ACH to bridge ‘disconnect’

Diverse experiences led to team’s cohesiveness, running-mates say

Archer, Collins and Howard hope to bring what they’ve learned on and off campus to the AMS.
Archer, Collins and Howard hope to bring what they’ve learned on and off campus to the AMS.

Holly Archer, head manager of the P&CC and a fourth-year drama and English student, has only been involved with the AMS for two years but she doesn’t think that will hurt her campaign for AMS president. On the contrary, she believes her diverse experiences in those first two years at Queen’s make her an ideal fit for the job.

She exhibited artwork to Exposure art show for three years, working mainly in acrylic and canvas and pen and ink. In her second and third year she worked on the Vogue Charity Fashion Show first as a model and then as a designer.

She is also classically trained vocalist and a duathlete.

“I’m interested in a variety of things,” she said. After two years, she decided to get involved in something completely different and applied for a job at the P&CC.

“I was a little hesitant because I didn’t know very much about it. I wasn’t very familiar with the AMS.” When her manager suggested she apply for the job this year, she went for it. She said she thinks her experience outside student politics will help her connect with students both inside and outside the AMS.

“Obviously, you’re trying to represent the student body and the more variety in what you’re involved in the better you’ll be able to represent students properly.”

Jay Collins, candidate for the vice-president (operations), has a similar take on the value of his experience. Despite having worked for the AMS all four of his years at Queen’s, Collins said he never really felt like a part of the AMS until this year while working as events and marketing manager for The AMS Pub Services (TAPS). He got involved in the Queen’s Entertainment Agency in first year and stuck with it until third year. He also worked as a bartender for TAPS last year.

Collins said he has always enjoyed being involved with the people around him.

“In high school I was pretty involved so coming to university I was definitely one of the students who wanted to jump in and get involved.” In first year, he said, his Gaels played a big part in encouraging him to participate in the community.

But despite being part of a large corporation, he said, he has always focused on committing himself to the individual service he worked for.

“I never really thought of them in terms of a whole but in terms of its services,” he said.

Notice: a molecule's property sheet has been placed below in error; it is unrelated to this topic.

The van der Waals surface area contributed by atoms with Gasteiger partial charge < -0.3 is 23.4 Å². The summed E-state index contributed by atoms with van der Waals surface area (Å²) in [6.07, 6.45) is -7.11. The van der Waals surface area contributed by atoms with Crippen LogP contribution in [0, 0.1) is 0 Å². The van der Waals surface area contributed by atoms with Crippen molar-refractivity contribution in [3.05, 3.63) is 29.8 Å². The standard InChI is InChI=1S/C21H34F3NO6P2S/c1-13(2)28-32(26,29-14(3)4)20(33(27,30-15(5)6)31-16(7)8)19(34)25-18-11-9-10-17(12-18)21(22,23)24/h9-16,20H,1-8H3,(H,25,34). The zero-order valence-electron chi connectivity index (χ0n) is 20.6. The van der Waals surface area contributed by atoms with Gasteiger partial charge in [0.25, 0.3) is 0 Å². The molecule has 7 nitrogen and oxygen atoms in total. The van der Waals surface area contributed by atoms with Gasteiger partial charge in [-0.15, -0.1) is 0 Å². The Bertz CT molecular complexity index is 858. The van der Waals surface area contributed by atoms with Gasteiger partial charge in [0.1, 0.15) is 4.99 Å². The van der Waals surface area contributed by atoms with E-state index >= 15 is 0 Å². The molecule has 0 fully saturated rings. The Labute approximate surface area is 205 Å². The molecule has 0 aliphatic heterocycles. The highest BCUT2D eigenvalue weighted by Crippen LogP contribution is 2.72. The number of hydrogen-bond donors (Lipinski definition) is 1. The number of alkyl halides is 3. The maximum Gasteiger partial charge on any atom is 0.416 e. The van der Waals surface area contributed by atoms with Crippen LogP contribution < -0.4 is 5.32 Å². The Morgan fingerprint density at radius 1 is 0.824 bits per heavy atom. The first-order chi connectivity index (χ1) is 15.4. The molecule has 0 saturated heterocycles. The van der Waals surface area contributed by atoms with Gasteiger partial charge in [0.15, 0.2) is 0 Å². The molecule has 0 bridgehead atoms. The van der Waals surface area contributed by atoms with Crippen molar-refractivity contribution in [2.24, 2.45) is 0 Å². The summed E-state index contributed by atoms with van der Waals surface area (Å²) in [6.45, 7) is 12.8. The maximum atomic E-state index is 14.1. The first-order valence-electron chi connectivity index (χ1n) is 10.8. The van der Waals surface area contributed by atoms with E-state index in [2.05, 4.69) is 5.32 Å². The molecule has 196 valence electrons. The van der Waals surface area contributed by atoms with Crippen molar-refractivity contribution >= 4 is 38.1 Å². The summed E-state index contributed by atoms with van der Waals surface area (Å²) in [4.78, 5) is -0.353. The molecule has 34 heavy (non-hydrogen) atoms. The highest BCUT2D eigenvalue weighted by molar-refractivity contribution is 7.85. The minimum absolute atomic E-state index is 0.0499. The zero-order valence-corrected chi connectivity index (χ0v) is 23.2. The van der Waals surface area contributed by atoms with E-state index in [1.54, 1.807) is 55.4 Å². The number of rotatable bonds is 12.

He said he thinks his ability to retain an “outsider’s perspective” on the organization will help him see both the internal and external side of student issues.

“I just saw myself as another student working at a job,” he said. “I never really saw myself as part of the AMS. I just worked for a service. I think because of that, I can bring in a lot of different opinions and perspectives.” He said he has known a lot of people who are critical of the AMS and he wants to use his perspective to bridge the gap between students and their representatives.

“Obviously there’s quite a bit of a disconnect.”

When asked what makes him unique, vice-president (university affairs) candidate Jeffrey Howard was quick to respond.

“My DNA would be the first thing,” he answered glibly. On a more serious note, he said he brings knowledge of the workings of the AMS. His desire to help others learn and take advantage of their student government make him a prime fit, he said.

Last year, when a friend of his was accused of academic dishonesty, Howard guided his friend through the appeal process, helping him understand the appeal process and the function of the Academic Affairs Commission.

It was in August that Howard and Archer first discussed running together, Howard said.

“There was a personality click.” He said they got to talking about the future of the AMS and discovered they shared a desire to stay involved and help other students get involved in student government by making sure a diverse range of student demographics are represented. The pair approached Jay in the fall, recognizing him as someone with similar goals. The team was solidified in October.

Howard said he was first exposed to student politics in first year when he attended Queen’s Model Parliament.

“I met all those people through QMP who I wouldn’t otherwise have met.” In second year, he got a job at Destinations.

Currently Destinations head manager, Howard also brings a variety of extracurricular experience to the race, including lifeguarding and teaching at the Queen’s pool. He said his passion for involvement and commitment to helping others get involved and navigate the system make him approachable to students.

“Everyone knows I like to fight the good fight.”

All final editorial decisions are made by the Editor(s)-in-Chief and/or the Managing Editor. Authors should not be contacted, targeted, or harassed under any circumstances. If you have any grievances with this article, please direct your comments to

When commenting, be considerate and respectful of writers and fellow commenters. Try to stay on topic. Spam and comments that are hateful or discriminatory will be deleted. Our full commenting policy can be read here.